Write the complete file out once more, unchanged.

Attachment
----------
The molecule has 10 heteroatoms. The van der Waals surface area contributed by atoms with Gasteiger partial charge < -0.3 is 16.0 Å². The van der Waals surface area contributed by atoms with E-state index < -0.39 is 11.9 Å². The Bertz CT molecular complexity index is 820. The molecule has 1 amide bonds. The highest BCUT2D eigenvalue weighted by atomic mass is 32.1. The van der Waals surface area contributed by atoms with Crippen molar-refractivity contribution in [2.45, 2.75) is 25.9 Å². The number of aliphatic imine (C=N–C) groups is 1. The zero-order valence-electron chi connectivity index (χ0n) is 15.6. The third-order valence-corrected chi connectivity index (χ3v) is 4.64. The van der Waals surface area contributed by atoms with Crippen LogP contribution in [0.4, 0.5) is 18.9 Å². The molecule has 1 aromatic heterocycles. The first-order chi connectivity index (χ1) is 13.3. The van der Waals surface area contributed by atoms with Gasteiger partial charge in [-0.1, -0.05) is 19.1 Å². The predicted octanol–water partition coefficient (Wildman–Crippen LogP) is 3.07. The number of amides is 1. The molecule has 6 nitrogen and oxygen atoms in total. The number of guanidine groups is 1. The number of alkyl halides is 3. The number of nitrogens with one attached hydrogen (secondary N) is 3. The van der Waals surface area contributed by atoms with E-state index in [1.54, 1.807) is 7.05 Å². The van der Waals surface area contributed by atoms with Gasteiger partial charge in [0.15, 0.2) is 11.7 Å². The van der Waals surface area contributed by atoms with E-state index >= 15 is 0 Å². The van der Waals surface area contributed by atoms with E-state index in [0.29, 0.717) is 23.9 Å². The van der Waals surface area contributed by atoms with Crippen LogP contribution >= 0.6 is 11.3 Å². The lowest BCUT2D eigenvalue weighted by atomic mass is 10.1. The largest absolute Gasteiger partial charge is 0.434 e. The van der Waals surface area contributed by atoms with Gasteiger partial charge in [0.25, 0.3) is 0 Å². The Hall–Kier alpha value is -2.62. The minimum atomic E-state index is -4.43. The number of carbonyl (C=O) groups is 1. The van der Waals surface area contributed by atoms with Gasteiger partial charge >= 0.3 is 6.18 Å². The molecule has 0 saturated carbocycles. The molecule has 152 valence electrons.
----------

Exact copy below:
The molecule has 10 heteroatoms. The van der Waals surface area contributed by atoms with Gasteiger partial charge < -0.3 is 16.0 Å². The van der Waals surface area contributed by atoms with E-state index < -0.39 is 11.9 Å². The Bertz CT molecular complexity index is 820. The molecule has 1 amide bonds. The highest BCUT2D eigenvalue weighted by atomic mass is 32.1. The van der Waals surface area contributed by atoms with Crippen molar-refractivity contribution in [2.45, 2.75) is 25.9 Å². The number of aliphatic imine (C=N–C) groups is 1. The zero-order valence-electron chi connectivity index (χ0n) is 15.6. The third-order valence-corrected chi connectivity index (χ3v) is 4.64. The van der Waals surface area contributed by atoms with Crippen LogP contribution in [0.4, 0.5) is 18.9 Å². The molecule has 1 aromatic heterocycles. The first-order chi connectivity index (χ1) is 13.3. The van der Waals surface area contributed by atoms with Gasteiger partial charge in [-0.1, -0.05) is 19.1 Å². The predicted octanol–water partition coefficient (Wildman–Crippen LogP) is 3.07. The number of amides is 1. The molecule has 6 nitrogen and oxygen atoms in total. The number of guanidine groups is 1. The number of alkyl halides is 3. The number of nitrogens with one attached hydrogen (secondary N) is 3. The van der Waals surface area contributed by atoms with E-state index in [1.54, 1.807) is 7.05 Å². The van der Waals surface area contributed by atoms with Gasteiger partial charge in [0.15, 0.2) is 11.7 Å². The van der Waals surface area contributed by atoms with E-state index >= 15 is 0 Å². The van der Waals surface area contributed by atoms with E-state index in [0.29, 0.717) is 23.9 Å². The van der Waals surface area contributed by atoms with Crippen LogP contribution >= 0.6 is 11.3 Å². The lowest BCUT2D eigenvalue weighted by atomic mass is 10.1. The largest absolute Gasteiger partial charge is 0.434 e. The van der Waals surface area contributed by atoms with Gasteiger partial charge in [0.25, 0.3) is 0 Å². The Hall–Kier alpha value is -2.62. The minimum atomic E-state index is -4.43. The number of carbonyl (C=O) groups is 1. The van der Waals surface area contributed by atoms with Gasteiger partial charge >= 0.3 is 6.18 Å². The molecule has 0 saturated carbocycles. The molecule has 152 valence electrons.